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7 Nov 2018

What to do in your garden this November

The Centennial Parklands' Horticulture team is made up of passionate people that work in many areas including the turf used by elite sporting teams, the Ian Potter Children's WILD PLAY Garden and even high up in the tree tops at Frog Hollow. Visitors often stop to talk to them about what's blooming across the Parklands, how best to take care of their plants at home or share photos to help identify plant species or diseases found in their own backyard garden. 

So we asked our Horticultural Supervisor, David Laughlin, for some tips, tricks and news that you can apply to your own garden.

November sees the weather in Sydney warm up and plant growth explode - making it one of the busiest times of the year for the Horticulture team. It's also a great time to start working in your own garden to prepare your plants for the long hot summer ahead.

The Rose Garden in Centennial Park is displaying its spring flush of flowers. As a result of the recent rain fungal disease can be seen on many plants around Sydney and can quickly get out of control, You may have noticed the Horticulture team addressing these issues around the Parklands recently, applying fungicide to control diseases such as black spot and powdery mildew.

With the moist warmer conditions weeds are growing rapidly all over the Parklands and the horticulturists are busily removing them before their seeds establish.

callistemon, centennial park, sydney
Callistemon blooming outside of the Discovery Centre in Centennial Park

What's flowering

Centennial Park's formal gardens are packed full of flowers with Salvia, California poppies, Penstemon, Calendula and wallflowers putting on a great show. The gardens are packed full of flowers with Salvia, California poppies, Penstemon, Calendula and wallflowers putting on a great show. Frog Hollow, the Rose and Column gardens are the best places to enjoy the spring flower show. A variety of native plants are flowering around the Parklands with Grevilleas and Callistemon are also flowering in abundance.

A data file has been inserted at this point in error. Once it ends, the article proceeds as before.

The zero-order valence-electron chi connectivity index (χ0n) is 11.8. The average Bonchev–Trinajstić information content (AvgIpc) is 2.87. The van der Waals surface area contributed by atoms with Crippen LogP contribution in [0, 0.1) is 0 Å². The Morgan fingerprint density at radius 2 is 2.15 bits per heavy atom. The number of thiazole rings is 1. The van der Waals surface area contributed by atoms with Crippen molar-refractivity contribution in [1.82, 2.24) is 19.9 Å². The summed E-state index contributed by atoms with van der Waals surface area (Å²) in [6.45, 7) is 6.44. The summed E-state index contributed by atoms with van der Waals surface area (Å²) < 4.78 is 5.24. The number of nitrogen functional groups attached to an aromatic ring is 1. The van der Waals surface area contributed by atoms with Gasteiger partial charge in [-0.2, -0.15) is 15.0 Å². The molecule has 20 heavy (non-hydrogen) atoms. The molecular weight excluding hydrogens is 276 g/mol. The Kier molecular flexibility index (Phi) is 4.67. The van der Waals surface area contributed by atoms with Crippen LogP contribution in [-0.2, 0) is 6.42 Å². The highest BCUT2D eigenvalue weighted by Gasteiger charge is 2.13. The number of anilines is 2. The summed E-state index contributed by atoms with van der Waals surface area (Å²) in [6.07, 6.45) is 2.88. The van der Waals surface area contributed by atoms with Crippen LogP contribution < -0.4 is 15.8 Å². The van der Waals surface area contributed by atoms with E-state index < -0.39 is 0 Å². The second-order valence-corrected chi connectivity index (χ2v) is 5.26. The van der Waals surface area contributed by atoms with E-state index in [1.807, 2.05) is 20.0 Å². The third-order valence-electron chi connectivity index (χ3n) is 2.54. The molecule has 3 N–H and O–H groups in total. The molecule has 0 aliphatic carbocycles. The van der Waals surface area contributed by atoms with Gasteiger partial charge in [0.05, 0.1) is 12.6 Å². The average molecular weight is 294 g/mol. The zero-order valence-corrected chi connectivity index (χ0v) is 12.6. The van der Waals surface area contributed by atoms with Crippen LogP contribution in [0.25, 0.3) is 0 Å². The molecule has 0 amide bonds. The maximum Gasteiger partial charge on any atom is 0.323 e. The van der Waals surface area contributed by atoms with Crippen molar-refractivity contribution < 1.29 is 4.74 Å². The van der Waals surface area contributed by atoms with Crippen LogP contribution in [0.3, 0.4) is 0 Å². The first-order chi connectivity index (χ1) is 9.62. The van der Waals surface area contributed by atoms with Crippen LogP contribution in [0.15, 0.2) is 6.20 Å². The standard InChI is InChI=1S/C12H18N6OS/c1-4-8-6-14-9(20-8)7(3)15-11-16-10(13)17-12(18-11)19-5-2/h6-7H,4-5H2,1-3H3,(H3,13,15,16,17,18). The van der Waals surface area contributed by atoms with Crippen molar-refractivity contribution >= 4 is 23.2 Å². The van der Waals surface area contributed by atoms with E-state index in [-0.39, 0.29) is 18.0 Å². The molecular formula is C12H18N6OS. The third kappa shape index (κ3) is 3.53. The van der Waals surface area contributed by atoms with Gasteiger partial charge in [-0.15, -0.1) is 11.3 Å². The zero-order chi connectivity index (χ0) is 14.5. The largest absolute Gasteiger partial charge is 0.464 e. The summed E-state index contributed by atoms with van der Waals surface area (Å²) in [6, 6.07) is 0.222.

Around Sydney the spectacular Jacaranda mimosifolia are flowering with their wonderful display of purple. Many native plants flower now including flannel flowers, kangaroo paws, cut leaf daisy’s and many Grevilleas. A great place to see these and lots more natives is the Australian Botanic Garden Mount Annan. Spring annual displays are looking amazing around Sydney and it’s a great time to visit many of the parks around the city to see the displays.

rose garden, centennial park
The Rose Garden in Centennial Park is in full bloom.

November gardening tips 

This is the time when gardeners should make sure their irrigation systems are working in preparation for summer. It’s a good idea to change watering times to summer schedule and replace the battery in your controller.

There are a few important lawn maintenance jobs to be done such as increasing mowing frequency, controlling weeds and de-thatching. It’s a good time to visit a nursery and get the garden looking great for Christmas annuals such as Zinnias, Marigolds and Petunias can be planted now.

If you haven’t already mulched your garden the plants will benefit from 75 mm of organic mulch applied now. Plants which enjoy cool root systems such as Azaleas and Rhododendrons will enjoy an application of fertiliser followed by well decayed organic mulch.

azalea rhododendron, centennial park

What to prune

Plants are growing rapidly, and hedges will need regular pruning to keep them looking good. Poinsettias will love a prune now followed by an application of nitrogen rich fertiliser.

May bush can be pruned after it finishes flowering followed by an application of complete fertiliser. Flowering peach can be pruned after flowering. Remove spent rose flowers and remove any leaves or flowers affected by fungal disease caused by the October rain. Work in the garden done now will see rewards throughout the growing season.

See you around the Parklands, 
David

 
 
Category: Nature

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